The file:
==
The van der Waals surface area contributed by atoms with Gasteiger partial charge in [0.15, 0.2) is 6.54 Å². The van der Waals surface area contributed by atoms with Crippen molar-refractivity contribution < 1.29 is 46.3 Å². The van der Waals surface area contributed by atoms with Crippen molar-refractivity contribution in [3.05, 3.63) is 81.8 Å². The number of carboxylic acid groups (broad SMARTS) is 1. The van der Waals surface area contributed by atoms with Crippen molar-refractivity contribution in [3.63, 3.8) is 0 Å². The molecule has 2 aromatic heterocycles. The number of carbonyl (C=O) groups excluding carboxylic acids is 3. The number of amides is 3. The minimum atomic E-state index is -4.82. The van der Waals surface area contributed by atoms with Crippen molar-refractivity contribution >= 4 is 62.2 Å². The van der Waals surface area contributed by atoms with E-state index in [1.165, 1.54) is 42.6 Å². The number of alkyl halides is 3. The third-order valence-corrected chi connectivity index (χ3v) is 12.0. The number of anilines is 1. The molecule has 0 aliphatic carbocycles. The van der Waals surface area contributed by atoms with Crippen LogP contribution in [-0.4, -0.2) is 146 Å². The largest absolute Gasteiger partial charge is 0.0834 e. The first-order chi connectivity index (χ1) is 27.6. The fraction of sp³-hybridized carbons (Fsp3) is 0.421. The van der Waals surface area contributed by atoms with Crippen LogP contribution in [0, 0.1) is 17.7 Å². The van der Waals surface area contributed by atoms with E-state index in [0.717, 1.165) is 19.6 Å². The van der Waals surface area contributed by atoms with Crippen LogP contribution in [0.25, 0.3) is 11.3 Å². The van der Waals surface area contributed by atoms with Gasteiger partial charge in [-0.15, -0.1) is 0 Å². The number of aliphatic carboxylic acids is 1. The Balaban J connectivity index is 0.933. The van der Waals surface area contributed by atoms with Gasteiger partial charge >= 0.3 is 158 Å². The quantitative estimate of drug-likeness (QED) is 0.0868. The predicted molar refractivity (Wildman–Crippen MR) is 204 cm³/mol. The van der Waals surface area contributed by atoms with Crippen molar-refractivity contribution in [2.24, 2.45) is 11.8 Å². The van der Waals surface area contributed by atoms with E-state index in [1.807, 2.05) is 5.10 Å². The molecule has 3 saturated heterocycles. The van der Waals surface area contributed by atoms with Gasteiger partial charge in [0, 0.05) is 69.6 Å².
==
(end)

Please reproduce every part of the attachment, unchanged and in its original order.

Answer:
The van der Waals surface area contributed by atoms with Gasteiger partial charge in [0.15, 0.2) is 6.54 Å². The van der Waals surface area contributed by atoms with Crippen molar-refractivity contribution < 1.29 is 46.3 Å². The van der Waals surface area contributed by atoms with Crippen molar-refractivity contribution in [3.05, 3.63) is 81.8 Å². The number of carboxylic acid groups (broad SMARTS) is 1. The van der Waals surface area contributed by atoms with Crippen molar-refractivity contribution in [3.63, 3.8) is 0 Å². The molecule has 2 aromatic heterocycles. The number of carbonyl (C=O) groups excluding carboxylic acids is 3. The number of amides is 3. The minimum atomic E-state index is -4.82. The van der Waals surface area contributed by atoms with Crippen molar-refractivity contribution >= 4 is 62.2 Å². The van der Waals surface area contributed by atoms with E-state index in [1.165, 1.54) is 42.6 Å². The number of alkyl halides is 3. The third-order valence-corrected chi connectivity index (χ3v) is 12.0. The number of anilines is 1. The molecule has 0 aliphatic carbocycles. The van der Waals surface area contributed by atoms with Crippen LogP contribution in [-0.4, -0.2) is 146 Å². The largest absolute Gasteiger partial charge is 0.0834 e. The first-order chi connectivity index (χ1) is 27.6. The fraction of sp³-hybridized carbons (Fsp3) is 0.421. The van der Waals surface area contributed by atoms with Crippen LogP contribution in [0, 0.1) is 17.7 Å². The van der Waals surface area contributed by atoms with E-state index in [0.717, 1.165) is 19.6 Å². The van der Waals surface area contributed by atoms with Crippen LogP contribution in [0.25, 0.3) is 11.3 Å². The van der Waals surface area contributed by atoms with Gasteiger partial charge in [-0.15, -0.1) is 0 Å². The number of aliphatic carboxylic acids is 1. The Balaban J connectivity index is 0.933. The van der Waals surface area contributed by atoms with Gasteiger partial charge >= 0.3 is 158 Å². The quantitative estimate of drug-likeness (QED) is 0.0868. The predicted molar refractivity (Wildman–Crippen MR) is 204 cm³/mol. The van der Waals surface area contributed by atoms with Crippen molar-refractivity contribution in [2.24, 2.45) is 11.8 Å². The van der Waals surface area contributed by atoms with E-state index in [1.807, 2.05) is 5.10 Å². The molecule has 3 saturated heterocycles. The van der Waals surface area contributed by atoms with Gasteiger partial charge in [0, 0.05) is 69.6 Å².